Friday marks National Watermelon Day, and in observance of this hallowed commemoration, I can’t help but reflect on how watermelon once made me feel like an outcast.
I was 5 years old, and living in the St. Louis suburbs. I was playing in a neighbor kid’s backyard, back when children ran barefoot in the woods and had muddy faces. My playmate’s mom came outside with a plate full of watermelon slices. I asked for some salt.
“Salt?!” a chorus of kindergartners asked accusingly, their sweaty little heads all whipping in unison to stare at me incredulously. At that tender age, I suddenly knew what it felt like to be The Other.
Salt sprinkled on watermelon. It’s a habit I learned from my dad, who in retrospect had some odd food preferences, like eating popcorn and milk (together, in a bowl, like cereal) and insisting my mother make fried chicken without the skin on (it sucked). Of his quirky food likings, salted watermelon is the one that’s stayed with me.
So why put salt on a perfectly good slice of watermelon? Well, because it tastes good. A little salt sprinkled on a crispy-cold slice of melon brings out its sweetness, and just makes it taste better. But like the great debates between Republican vs. Democrat, tinsel vs. garland and crunchy vs. smooth, there appears to be no middle ground. For those of us who are already in on this trick, salted watermelon goes together like peanut butter and jelly. For those who’ve never tried it, salt on watermelon is akin to ketchup on cake. They’d never dream of it.
According to food developer Barb Stuckey, author of Taste What You’re Missing, The Passionate Eater’s Guide to Why Good Food Tastes Good, adding salt to a sweet watermelon may seem counterintuitive, but there’s some food science behind it.
“Watermelon has three taste elements,” she explains, “sweet, sour and bitter; it’s all in the flesh of the melon.” The bitterness, Stuckey says, holds the sweetness in check, and actually suppresses it to an extent. Salt has the effect of knocking down the bitterness and upping the sweetness, or as she put it, “releasing [the sweetness] from the suppression of the bitterness.”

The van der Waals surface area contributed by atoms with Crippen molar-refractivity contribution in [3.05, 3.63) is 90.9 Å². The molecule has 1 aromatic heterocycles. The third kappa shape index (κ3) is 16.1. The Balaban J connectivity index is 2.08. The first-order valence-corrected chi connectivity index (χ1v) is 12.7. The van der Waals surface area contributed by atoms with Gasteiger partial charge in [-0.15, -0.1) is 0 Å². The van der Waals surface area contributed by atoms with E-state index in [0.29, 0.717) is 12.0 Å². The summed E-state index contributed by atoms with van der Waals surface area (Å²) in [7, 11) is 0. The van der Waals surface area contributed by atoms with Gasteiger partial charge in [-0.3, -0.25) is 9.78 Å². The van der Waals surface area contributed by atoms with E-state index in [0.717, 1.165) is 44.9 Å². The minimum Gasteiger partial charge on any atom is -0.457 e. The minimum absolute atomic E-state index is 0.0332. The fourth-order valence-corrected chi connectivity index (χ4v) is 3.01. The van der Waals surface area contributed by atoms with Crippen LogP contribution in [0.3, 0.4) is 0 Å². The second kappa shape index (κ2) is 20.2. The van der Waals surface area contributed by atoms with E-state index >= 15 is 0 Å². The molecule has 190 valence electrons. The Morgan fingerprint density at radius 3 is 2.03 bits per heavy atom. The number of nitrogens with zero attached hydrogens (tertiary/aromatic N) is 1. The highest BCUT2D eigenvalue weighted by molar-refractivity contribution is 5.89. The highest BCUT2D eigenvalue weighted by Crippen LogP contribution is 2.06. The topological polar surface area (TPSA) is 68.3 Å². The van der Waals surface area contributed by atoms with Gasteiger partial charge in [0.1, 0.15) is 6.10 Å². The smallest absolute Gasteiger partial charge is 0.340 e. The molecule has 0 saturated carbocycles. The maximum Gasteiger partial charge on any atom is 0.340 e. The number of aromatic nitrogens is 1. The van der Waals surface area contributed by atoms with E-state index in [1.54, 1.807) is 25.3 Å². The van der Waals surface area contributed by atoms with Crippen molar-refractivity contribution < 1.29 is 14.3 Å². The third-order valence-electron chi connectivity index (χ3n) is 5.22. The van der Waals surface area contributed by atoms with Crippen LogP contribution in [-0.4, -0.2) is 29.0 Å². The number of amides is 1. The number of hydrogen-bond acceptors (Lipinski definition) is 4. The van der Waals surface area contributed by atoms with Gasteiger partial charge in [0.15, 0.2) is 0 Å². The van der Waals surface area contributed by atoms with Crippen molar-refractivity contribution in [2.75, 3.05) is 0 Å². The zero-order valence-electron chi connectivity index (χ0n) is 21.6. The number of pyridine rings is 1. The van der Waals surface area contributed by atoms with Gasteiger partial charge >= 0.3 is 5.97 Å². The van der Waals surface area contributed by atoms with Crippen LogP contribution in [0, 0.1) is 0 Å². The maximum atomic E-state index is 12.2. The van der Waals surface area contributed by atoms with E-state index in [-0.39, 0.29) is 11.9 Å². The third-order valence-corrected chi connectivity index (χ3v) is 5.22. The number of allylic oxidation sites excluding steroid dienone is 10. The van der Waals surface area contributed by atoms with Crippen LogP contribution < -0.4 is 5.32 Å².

Knowing that, it seems almost a moral imperative to salt melon and release the sweetness that’s yearning to breathe free.
While we probably can’t justify supplementing our over-salted diets with added sodium, a little fine-grained salt sprinkled on melon is probably not going to make the difference between low blood pressure and keeling over from a stroke. And Stuckey adds that, especially in the summertime, there are some physiological motives for seeking out salt.
“We crave things salty when we’re hot because we lose sodium through sweat,” she says, “and we don’t have a way to store sodium. So Mother Nature builds in our craving for salt, which forces us to keep our body’s sodium electrolytes in balance.”
Still, those of us who salt our watermelon are not more highly evolved beings, even if it’s nice to think we are. Instead, salty on sweet is simply a taste that some of us are conditioned to find pleasurable ― perhaps like me, from an early age. My husband, who grew up in Italy, where dolce-salata (salty-sweet) is not the norm, can’t stand peanut butter, salted-caramel anything, and certainly not salted watermelon.
But the key to getting anyone to like a salted watermelon is finding a good melon, to start with.
My family left Missouri when I was still in grade school, and I’ve never since tasted a watermelon as good as those big summer ones we’d buy there, usually at a roadside stand. My dad always thumped melons to pick out a good one. “They should sound like there’s something going on inside,” he once told me.
I’ve been knocking my knuckles on melons ever since, and I get the occasional knowing look from some old-timer in the grocery store. My produce vendor here in Italy, Roberto, essentially says to do the same: “When you knock on it, it should sound like a drum.” The melon should have a hollow sound, not a dull thud. Because no amount of salt will save a dud melon.
As far as other tips for picking a good melon, Roberto says size matters. “It’s no good unless it’s at least 10 kilograms.” (That’s 22 pounds! You’d better invite the neighbor kids!) He says those little mini-melons are convenient ― and he sells them ― but they’re just not as good as a big melon. He also says that the stem should be dry, meaning the melon was picked at least a few days earlier and has ripened a little off the vine.
As far as salt on watermelon goes, Roberto the Produce Guy abides. “It’s good with a little squeeze of lemon, too,” he says.
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